SHU’s City Campus is like that of QUT’s Kelvin Grove Campus. There are multiple university buildings, some close together and others a small walk away. Sprinkled among them are cafes, pubs and cute boutique shops.
The facilities at SHU are identical to those at QUT, although there are several differences between the two university’s educational systems.
For starters, students don’t get to choose their own timetable. Classes are assigned to students at the beginning of the semester and there’s a general expectation that students should mould their life outside of university (such as work, family and extracurricular activities) around those times. Because of this, classes are often spread apart. For example, you might have a tutorial from 9am to 11am and then another tutorial from 5pm to 7pm.
Lectures are one-hour long and tutorials are two-hours long.
Lectures are a lot more intimate at SHU than they are at QUT. There are about 40 students per lecture, and the lectures are often held in a small classroom. During most lectures, the lecturer will take attendance. Attendance doesn’t have any influence over your grade, but if the lecturer notices you’re not attending for an extended period (around three weeks, I’ve been told), then they’ll contact you to see if you’re alright.
Tutorials at SHU are around the same size as those at QUT (around 15 people). However, unlike QUT, tutorials at SHU are a lot more practise-based. For example, in one of my units, we often spent half the tutorial (one hour) learning from our tutor and the other half (one hour) writing content based on that week’s prompts. Likewise, in another unit, we spent half the tutorial (one hour) learning about new photographic techniques, and the other half (one hour) in the streets of Sheffield, aspiring to replicate those given techniques.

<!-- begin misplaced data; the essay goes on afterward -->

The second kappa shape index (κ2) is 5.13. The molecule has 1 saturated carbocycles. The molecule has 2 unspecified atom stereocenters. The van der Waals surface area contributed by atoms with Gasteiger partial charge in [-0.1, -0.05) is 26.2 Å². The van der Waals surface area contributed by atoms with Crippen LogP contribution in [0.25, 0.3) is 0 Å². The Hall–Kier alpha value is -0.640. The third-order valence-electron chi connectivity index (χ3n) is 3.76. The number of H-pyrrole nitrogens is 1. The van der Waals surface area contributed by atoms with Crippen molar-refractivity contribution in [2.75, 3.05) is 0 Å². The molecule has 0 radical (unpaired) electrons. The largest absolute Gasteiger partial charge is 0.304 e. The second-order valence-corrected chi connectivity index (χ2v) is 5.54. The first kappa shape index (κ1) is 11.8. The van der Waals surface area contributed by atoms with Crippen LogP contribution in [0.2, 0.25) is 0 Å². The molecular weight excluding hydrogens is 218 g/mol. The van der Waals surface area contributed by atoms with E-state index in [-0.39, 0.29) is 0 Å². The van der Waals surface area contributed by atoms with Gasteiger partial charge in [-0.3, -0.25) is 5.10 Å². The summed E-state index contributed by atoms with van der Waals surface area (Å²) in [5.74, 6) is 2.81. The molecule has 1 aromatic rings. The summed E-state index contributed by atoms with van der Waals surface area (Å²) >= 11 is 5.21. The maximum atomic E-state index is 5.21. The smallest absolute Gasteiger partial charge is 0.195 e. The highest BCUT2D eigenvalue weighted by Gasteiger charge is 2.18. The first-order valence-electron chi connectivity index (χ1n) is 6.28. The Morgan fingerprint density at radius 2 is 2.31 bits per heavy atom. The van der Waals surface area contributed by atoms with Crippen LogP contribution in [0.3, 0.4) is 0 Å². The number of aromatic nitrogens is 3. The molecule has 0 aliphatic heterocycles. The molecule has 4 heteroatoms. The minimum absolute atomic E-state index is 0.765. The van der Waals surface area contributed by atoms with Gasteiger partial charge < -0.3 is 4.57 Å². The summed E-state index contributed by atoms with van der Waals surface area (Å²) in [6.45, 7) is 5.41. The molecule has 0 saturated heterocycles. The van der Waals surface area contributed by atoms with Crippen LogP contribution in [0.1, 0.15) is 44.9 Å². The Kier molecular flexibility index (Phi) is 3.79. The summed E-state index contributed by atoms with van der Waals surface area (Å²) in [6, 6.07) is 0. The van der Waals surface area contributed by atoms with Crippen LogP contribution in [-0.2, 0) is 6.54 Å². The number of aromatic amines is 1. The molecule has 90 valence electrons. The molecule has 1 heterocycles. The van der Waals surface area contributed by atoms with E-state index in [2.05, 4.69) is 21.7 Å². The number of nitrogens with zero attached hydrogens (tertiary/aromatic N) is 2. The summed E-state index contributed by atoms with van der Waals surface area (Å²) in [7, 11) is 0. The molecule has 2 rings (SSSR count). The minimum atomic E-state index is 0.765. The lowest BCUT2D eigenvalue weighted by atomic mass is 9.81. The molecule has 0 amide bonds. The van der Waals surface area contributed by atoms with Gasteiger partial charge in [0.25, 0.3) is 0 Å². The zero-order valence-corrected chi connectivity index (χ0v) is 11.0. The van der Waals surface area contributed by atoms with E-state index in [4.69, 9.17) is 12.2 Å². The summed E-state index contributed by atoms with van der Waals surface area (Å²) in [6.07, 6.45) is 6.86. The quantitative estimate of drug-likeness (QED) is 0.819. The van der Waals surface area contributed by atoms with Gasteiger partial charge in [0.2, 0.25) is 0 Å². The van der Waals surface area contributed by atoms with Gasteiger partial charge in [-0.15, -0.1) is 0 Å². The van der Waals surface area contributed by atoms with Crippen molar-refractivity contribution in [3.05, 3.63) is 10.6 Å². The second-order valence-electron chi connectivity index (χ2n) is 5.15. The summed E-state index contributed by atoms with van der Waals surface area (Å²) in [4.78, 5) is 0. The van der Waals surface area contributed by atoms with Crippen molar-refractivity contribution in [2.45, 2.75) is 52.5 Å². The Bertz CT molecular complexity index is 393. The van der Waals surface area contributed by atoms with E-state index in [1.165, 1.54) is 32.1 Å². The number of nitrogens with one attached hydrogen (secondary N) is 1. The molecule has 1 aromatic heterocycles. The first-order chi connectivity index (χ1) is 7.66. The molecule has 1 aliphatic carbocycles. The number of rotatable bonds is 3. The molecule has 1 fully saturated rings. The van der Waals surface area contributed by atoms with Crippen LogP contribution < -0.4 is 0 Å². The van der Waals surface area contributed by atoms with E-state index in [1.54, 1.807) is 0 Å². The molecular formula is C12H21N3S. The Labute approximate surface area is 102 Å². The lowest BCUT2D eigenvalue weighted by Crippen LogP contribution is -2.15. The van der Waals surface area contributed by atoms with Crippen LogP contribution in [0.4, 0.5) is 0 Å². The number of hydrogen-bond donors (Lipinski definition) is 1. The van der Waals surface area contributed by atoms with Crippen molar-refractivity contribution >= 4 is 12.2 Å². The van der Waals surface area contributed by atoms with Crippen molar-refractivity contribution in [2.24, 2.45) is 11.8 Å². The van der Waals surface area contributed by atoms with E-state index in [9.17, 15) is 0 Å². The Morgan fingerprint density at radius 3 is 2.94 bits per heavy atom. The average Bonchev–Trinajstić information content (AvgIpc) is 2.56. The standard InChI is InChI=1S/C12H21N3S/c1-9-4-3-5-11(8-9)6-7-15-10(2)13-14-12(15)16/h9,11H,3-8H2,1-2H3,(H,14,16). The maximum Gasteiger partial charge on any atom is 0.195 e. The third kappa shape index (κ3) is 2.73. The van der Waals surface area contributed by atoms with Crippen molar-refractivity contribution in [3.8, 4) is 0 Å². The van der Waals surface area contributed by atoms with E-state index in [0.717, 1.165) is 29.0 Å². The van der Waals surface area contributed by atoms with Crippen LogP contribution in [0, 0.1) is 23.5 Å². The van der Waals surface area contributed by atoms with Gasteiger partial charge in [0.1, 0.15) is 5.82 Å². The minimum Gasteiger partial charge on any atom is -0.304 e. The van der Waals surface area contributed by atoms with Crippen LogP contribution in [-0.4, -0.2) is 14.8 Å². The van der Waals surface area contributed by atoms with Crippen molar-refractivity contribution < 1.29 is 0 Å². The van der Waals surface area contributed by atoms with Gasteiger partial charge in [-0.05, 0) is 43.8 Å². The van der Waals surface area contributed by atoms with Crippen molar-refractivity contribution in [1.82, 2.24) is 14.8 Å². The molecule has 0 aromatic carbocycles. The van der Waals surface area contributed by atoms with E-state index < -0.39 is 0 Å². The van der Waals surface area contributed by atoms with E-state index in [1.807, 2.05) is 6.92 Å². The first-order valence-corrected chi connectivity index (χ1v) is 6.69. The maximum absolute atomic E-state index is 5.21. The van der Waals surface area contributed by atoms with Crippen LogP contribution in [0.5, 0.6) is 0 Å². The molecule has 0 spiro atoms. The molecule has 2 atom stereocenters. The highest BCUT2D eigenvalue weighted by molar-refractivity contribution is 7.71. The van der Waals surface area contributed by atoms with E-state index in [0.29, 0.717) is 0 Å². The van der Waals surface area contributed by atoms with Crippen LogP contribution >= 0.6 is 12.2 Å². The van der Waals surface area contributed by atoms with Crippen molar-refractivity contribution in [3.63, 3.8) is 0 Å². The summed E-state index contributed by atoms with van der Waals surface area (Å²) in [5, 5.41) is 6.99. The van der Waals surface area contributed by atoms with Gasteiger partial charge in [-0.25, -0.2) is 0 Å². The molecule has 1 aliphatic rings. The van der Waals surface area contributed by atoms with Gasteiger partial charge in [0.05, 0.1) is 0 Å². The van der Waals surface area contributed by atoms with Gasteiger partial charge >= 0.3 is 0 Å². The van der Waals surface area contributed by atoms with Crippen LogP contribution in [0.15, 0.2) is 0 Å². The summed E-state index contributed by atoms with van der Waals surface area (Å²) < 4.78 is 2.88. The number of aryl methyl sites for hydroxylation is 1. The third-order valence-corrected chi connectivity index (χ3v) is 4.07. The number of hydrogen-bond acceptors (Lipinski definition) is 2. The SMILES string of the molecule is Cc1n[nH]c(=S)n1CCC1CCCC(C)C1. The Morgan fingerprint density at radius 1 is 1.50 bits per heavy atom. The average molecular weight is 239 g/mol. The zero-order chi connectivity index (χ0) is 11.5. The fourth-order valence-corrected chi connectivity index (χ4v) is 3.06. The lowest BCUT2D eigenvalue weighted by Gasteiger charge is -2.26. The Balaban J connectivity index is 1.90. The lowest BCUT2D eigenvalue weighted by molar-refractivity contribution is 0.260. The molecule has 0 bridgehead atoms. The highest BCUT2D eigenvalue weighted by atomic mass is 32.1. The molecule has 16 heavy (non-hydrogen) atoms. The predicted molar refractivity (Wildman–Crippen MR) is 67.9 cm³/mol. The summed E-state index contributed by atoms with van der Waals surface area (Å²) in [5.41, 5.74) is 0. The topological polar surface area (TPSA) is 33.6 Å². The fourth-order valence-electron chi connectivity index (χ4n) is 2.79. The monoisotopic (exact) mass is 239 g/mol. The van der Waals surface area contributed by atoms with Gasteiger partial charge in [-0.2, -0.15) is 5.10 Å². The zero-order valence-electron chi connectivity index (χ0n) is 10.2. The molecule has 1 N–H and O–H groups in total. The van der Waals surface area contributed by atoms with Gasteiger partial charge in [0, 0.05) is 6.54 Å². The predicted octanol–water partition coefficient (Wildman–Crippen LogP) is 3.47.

I found the tutors at SHU to be a lot more compassionate than those at QUT. Each of my SHU tutors: made a conscious effort to learn everyone’s name; often made rounds during classes to chat one-on-one with students and see how they were faring with both the coursework and life; stressed the fact that they were there to help and that no question was too idiotic; and posted times that they were free during the week so that students could pop in for a chat.
In addition, tutors at SHU are able (and often more than happy) to accept student drafts. Drafting is not compulsory at SHU, nor is it expected, but the option is available to all students (one which I took advantage of on multiple occasions).
SHU units had a lot fewer assignments due per semester than that of QUT units. For each SHU class, I had just two assignments due (a total of six for the semester). This was both good and bad. Good, in that I had fewer assignments to do, and could therefore spend more time perfecting the given assignments or traveling abroad. Bad, because it meant that each assignment was worth a lot of my overall grade and that I was often tempted to procrastinate.
The grading structure at SHU (as with all English universities) is a lot less harsh than those of Australian universities (such as QUT). To get a First (the English equivalent of a High Distinction), you must score a mark of 70%+. At QUT, a 65% to 74% mark gets you a Credit; a 75% to 84% mark gets you a Distinction; and you must score a mark of 85%+ to get a High Distinction.
Overall, I found that the less harsh grading structure, coupled with fewer assignments and the option for assignments to be drafted, made for a much more stress-free and rewarding educational environment than that of QUT.